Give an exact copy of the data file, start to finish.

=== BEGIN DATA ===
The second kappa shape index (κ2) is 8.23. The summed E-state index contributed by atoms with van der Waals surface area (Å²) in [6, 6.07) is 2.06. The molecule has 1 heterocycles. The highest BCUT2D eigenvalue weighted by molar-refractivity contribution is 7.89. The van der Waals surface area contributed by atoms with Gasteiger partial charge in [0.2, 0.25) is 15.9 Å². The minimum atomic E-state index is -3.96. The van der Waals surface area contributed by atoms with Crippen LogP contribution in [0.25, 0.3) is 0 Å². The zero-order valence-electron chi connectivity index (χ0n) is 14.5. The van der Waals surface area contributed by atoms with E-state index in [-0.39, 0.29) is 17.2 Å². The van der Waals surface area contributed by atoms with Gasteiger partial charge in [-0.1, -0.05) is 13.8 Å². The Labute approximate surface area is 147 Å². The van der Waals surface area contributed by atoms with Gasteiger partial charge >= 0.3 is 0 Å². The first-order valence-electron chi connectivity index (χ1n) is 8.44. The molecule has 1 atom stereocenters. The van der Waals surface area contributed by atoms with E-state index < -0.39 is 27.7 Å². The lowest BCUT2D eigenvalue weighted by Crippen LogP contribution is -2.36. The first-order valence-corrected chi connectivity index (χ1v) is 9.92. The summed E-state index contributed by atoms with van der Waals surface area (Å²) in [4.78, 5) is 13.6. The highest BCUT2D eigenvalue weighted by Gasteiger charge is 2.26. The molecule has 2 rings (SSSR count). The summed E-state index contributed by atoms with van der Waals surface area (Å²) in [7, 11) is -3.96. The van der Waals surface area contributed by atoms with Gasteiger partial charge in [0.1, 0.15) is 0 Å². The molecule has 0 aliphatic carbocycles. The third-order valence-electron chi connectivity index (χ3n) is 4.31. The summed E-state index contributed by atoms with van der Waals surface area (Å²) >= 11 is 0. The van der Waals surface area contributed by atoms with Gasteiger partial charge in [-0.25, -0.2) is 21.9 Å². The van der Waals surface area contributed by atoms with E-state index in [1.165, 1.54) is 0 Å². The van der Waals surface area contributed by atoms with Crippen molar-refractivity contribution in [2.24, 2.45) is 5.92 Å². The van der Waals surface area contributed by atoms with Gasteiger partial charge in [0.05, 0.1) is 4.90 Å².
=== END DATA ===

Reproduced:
The second kappa shape index (κ2) is 8.23. The summed E-state index contributed by atoms with van der Waals surface area (Å²) in [6, 6.07) is 2.06. The molecule has 1 heterocycles. The highest BCUT2D eigenvalue weighted by molar-refractivity contribution is 7.89. The van der Waals surface area contributed by atoms with Gasteiger partial charge in [0.2, 0.25) is 15.9 Å². The minimum atomic E-state index is -3.96. The van der Waals surface area contributed by atoms with Crippen LogP contribution in [0.25, 0.3) is 0 Å². The zero-order valence-electron chi connectivity index (χ0n) is 14.5. The van der Waals surface area contributed by atoms with E-state index in [-0.39, 0.29) is 17.2 Å². The van der Waals surface area contributed by atoms with Gasteiger partial charge in [-0.1, -0.05) is 13.8 Å². The Labute approximate surface area is 147 Å². The van der Waals surface area contributed by atoms with Gasteiger partial charge >= 0.3 is 0 Å². The first-order valence-electron chi connectivity index (χ1n) is 8.44. The molecule has 1 atom stereocenters. The van der Waals surface area contributed by atoms with E-state index < -0.39 is 27.7 Å². The lowest BCUT2D eigenvalue weighted by Crippen LogP contribution is -2.36. The first-order valence-corrected chi connectivity index (χ1v) is 9.92. The summed E-state index contributed by atoms with van der Waals surface area (Å²) in [4.78, 5) is 13.6. The highest BCUT2D eigenvalue weighted by Gasteiger charge is 2.26. The molecule has 2 rings (SSSR count). The summed E-state index contributed by atoms with van der Waals surface area (Å²) in [7, 11) is -3.96. The van der Waals surface area contributed by atoms with Gasteiger partial charge in [0.1, 0.15) is 0 Å². The molecule has 0 aliphatic carbocycles. The third-order valence-electron chi connectivity index (χ3n) is 4.31. The summed E-state index contributed by atoms with van der Waals surface area (Å²) >= 11 is 0. The van der Waals surface area contributed by atoms with Gasteiger partial charge in [-0.25, -0.2) is 21.9 Å². The van der Waals surface area contributed by atoms with E-state index in [1.165, 1.54) is 0 Å². The van der Waals surface area contributed by atoms with Crippen molar-refractivity contribution in [2.24, 2.45) is 5.92 Å². The van der Waals surface area contributed by atoms with Gasteiger partial charge in [0.05, 0.1) is 4.90 Å².